Film Review: THE MUMMY REBIRTH (2019)

THE MUMMY REBIRTH ** U.S.A. 2019 Dir: Khu, Justin Price 80 mins

The Mummy Rebirth follows two treasure hunters, Noe (played by Carter) and Daniella (Brittany Goodwin), who inadvertently awaken a cursed mummy with the power to bring about the end of the world. The film opens in ancient Egypt with a conversation between Sebek (Shamel Hashish) and Reheema (Taylor Carter), who have been together through many lifetimes and are about to meet their end in this one. Before they are cornered and killed by a group of masked men, Sebek vows rebirth and revenge on this world when he returns.

Cut to modern day where Noe and Daniela are introduced mid-shootout in an Egyptian cave while employed by wealthy treasure hunter, Sager (David E. Cazares), to find a lost city. Instead, they uncover Sebek’s tomb along with a sacred stone which bridges the gap between this world and the next. A simple incantation awakens the rotting, vengeful Sebek, who, along with a collection of mythological monsters, repeatedly attacks the two heroes. It’s up to Noe and Daniela to gain possession of the stone and stop Sebek from initiating Armageddon.

If this movie sounds familiar, that’s because it closely resembles Stephen Sommers’ 1999 remake of The Mummy. Everything from the costumes to the mummy’s motivations to Carter and Goodwin’s physical resemblance of Brendan Fraser and Rachel Weisz’s Rick and Evy calls back to this popular mummy movie. Also like Sommers’ Mummy, it’s more action than horror, though the mummy makeup and movements are delightfully classic Karloff. Also, the maze-like settings, from the caves to the museum and sand dunes, provide authentic-looking and tension-raising surroundings in which to set the shootouts and monster attacks.

But with its running time at barely over an hour (not including the opening and closing credits), the story teeters between slow-paced, confusing exposition and abundant but sometimes absurd action sequences (there’s an unnecessary barrel roll from Noe that made me laugh out loud). Carter and Goodwin’s performances start out strong with lively banter during the opening gunfight only to waver as the action picks up. The two appear relatively unfazed by both the mortal and supernatural peril in which they find themselves from scene-to-scene. Also, too much screen time is given to Sager, who really has nothing to offer the story besides the typical corrupt rich guy trope.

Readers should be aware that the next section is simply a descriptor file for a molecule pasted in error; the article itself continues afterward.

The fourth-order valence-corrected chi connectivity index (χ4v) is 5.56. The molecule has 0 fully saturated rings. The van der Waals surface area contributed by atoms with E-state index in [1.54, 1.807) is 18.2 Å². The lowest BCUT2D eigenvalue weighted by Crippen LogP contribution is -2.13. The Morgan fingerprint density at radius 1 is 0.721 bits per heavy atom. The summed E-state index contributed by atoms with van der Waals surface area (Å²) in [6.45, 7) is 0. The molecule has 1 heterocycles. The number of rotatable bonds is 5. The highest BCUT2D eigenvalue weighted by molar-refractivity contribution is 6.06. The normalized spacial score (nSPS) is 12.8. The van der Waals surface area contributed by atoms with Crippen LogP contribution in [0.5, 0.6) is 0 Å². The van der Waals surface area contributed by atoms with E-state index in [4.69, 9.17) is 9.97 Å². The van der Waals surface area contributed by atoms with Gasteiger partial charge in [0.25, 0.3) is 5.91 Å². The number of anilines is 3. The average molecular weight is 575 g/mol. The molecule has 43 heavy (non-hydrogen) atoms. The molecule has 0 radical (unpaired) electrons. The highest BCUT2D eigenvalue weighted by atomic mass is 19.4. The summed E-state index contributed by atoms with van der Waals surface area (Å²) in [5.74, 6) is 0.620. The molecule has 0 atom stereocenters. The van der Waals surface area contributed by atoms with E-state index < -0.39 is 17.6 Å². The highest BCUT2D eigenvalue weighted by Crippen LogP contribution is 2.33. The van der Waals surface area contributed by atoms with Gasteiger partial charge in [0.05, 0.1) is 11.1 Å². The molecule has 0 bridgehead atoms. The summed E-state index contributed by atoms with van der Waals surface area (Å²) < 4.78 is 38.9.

The cliffhanger ending involves a Godzilla-like CGI monster that takes over for the title character. Daniela then sets in motion an unexplained plan just before the credits roll. Her actions tease less of a sequel and more of a continuation of this story which feels like half a movie when all is said and done and one that bites off more than it can chew by trying to replicate its big budget inspirations rather than create a clear and original tale on its limited scale.

Review by Laura Smith


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